Effects of UVB Radiation & Herbivory on Induced Resistance Traits in Datura Wrightii
- Author(s): McNamara, Sean
- Advisor(s): Hare, J. Daniel
- et al.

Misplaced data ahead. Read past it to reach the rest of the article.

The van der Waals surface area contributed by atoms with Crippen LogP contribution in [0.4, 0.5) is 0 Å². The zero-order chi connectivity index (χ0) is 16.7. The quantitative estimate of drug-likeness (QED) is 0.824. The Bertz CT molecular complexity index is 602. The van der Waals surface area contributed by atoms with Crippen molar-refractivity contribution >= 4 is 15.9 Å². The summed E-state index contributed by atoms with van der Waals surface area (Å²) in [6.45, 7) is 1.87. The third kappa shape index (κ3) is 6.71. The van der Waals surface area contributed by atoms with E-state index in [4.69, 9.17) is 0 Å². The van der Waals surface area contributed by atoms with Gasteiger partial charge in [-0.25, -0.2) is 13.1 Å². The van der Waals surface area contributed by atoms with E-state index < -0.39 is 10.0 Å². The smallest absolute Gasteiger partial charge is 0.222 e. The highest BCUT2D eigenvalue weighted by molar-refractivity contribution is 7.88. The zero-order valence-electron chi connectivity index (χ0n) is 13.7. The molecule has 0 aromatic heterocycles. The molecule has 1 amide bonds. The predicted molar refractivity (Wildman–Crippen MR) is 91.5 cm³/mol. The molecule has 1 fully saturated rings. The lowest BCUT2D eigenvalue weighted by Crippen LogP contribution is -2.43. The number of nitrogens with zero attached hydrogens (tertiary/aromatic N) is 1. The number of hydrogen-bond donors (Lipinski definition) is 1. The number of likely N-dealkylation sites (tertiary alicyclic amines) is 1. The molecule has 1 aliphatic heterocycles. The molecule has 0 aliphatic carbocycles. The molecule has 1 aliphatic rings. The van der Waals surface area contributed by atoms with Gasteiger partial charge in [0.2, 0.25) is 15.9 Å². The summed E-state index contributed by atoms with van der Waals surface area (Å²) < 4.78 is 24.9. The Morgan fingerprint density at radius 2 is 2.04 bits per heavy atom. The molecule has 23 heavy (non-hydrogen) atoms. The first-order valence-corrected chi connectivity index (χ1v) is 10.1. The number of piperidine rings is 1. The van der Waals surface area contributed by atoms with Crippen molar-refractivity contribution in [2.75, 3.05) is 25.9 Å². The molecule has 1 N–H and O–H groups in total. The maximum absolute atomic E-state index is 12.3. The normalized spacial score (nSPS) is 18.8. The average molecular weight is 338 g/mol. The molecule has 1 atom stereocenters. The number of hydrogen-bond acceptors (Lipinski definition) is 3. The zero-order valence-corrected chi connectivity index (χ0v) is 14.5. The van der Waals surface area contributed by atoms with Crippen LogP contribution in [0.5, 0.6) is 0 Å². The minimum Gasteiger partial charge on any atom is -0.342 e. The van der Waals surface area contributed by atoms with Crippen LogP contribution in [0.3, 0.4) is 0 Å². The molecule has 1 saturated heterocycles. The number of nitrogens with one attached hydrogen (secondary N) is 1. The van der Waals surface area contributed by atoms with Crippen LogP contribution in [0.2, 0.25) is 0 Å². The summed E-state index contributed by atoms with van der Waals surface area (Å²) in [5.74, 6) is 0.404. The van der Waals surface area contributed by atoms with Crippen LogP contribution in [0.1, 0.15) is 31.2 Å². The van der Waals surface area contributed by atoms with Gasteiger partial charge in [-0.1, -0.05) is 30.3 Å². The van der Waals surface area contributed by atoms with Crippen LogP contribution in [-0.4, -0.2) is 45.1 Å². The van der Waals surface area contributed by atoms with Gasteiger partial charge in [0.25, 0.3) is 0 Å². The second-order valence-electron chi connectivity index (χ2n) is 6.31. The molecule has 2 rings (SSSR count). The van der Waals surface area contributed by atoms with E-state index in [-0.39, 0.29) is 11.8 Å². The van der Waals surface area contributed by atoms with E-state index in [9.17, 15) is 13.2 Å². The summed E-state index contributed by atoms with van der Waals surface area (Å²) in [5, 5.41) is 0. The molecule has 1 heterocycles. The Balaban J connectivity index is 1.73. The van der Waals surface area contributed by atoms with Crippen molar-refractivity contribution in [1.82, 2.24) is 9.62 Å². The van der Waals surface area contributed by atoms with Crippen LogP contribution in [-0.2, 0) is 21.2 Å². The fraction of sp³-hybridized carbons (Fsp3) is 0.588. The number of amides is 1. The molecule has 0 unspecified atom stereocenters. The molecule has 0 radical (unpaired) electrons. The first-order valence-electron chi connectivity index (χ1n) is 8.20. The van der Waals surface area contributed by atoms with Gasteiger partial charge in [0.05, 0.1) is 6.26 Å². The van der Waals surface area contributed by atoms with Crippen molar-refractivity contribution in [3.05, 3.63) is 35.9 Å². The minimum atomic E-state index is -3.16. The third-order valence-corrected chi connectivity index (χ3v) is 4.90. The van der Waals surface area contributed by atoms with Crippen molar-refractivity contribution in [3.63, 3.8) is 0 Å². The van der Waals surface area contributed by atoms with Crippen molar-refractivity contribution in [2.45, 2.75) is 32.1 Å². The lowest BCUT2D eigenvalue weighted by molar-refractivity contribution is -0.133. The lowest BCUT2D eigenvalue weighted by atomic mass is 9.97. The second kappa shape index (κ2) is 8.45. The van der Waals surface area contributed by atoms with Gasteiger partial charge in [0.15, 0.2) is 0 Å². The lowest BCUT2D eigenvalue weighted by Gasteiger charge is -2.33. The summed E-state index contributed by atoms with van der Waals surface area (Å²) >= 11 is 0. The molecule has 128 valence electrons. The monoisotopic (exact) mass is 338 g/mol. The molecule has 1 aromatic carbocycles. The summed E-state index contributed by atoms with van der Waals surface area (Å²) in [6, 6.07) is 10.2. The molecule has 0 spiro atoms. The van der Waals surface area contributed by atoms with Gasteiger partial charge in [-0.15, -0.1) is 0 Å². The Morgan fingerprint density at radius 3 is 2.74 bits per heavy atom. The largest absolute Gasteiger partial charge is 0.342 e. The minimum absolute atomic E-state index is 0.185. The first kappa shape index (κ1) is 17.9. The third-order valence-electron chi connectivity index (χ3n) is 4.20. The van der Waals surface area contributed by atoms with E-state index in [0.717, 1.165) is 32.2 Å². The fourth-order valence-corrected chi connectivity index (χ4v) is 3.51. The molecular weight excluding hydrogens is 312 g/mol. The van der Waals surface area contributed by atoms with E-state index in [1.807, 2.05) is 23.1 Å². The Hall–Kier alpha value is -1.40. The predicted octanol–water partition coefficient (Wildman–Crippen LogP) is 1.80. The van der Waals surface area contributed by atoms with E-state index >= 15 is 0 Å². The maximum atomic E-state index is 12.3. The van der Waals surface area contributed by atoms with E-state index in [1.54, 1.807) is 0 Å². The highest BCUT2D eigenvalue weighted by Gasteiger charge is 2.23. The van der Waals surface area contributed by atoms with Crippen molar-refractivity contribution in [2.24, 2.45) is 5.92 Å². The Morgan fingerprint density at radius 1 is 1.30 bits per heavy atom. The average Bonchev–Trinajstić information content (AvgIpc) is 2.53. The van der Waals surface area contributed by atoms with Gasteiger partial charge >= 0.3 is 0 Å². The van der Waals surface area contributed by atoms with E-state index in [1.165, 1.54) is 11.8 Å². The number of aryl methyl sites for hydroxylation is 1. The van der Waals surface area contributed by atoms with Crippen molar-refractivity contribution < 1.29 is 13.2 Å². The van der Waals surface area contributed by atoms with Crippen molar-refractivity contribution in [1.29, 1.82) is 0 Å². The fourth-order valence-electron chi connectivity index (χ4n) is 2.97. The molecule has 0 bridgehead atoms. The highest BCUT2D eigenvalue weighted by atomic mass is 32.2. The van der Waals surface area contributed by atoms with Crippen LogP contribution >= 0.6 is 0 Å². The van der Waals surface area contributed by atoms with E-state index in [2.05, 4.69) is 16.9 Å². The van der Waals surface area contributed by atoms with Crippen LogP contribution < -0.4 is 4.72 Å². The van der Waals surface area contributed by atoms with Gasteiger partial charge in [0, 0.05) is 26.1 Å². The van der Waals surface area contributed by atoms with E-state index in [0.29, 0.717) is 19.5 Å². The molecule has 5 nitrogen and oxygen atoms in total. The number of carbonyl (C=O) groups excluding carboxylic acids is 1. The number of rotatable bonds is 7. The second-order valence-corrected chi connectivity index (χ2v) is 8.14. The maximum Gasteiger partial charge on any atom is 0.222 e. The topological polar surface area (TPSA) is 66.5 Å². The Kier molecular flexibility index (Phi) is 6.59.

Plants can produce phenolics as a form of protection against ultraviolet B radiation, which act as sunscreens to reduce UVB penetration through the epidermis. Phenolic compounds have also been shown to have deleterious effects against herbivores. This raises questions as to how UVB exposure and herbivory may overlap in the expression of induced plant traits. In this field study I attempt to discern how UVB exposure and herbivory interact in the expression of plant phenolics (rutin and chlorogenic acid), polyphenol oxidase activity, and protease inhibitors in Datura wrightii. In the field, cages wrapped in plastic films that differed in UVB transmittance were used to control for UVB exposure. After two or four weeks in the field, treatment plants were exposed to two feeding adult Lema daturaphila individuals. Herbivores were removed after 24 hours, and both locally damaged and undamaged systemic tissue adjacent to damaged tissue were subsequently harvested and analyzed. An herbivore performance bioassay was then used to test for the effects of phenolics on Lema daturaphila growth rate. UVB exposure had a significant effect in priming chlorogenic acid, inducing higher concentrations of chlorogenic acid in local and systemic tissue following herbivory. Conversely, herbivory alone induced rutin in locally damaged tissue, but UVB had no effect on rutin induction. Herbivory induced polyphenol oxidase activity and protease inhibitors in locally damaged leaves as well, but UVB did not affect induction of these traits. High concentrations of rutin also had a deleterious effect on the biomass gain of herbviores, while chlorogenic acid had no significant effect. Although UVB had no effect on protease inhibitors on polyphenol oxidase activity, the discrepancies in induction responses found between chlorogenic acid and rutin indicate a clear role for UVB mediated induction in this system.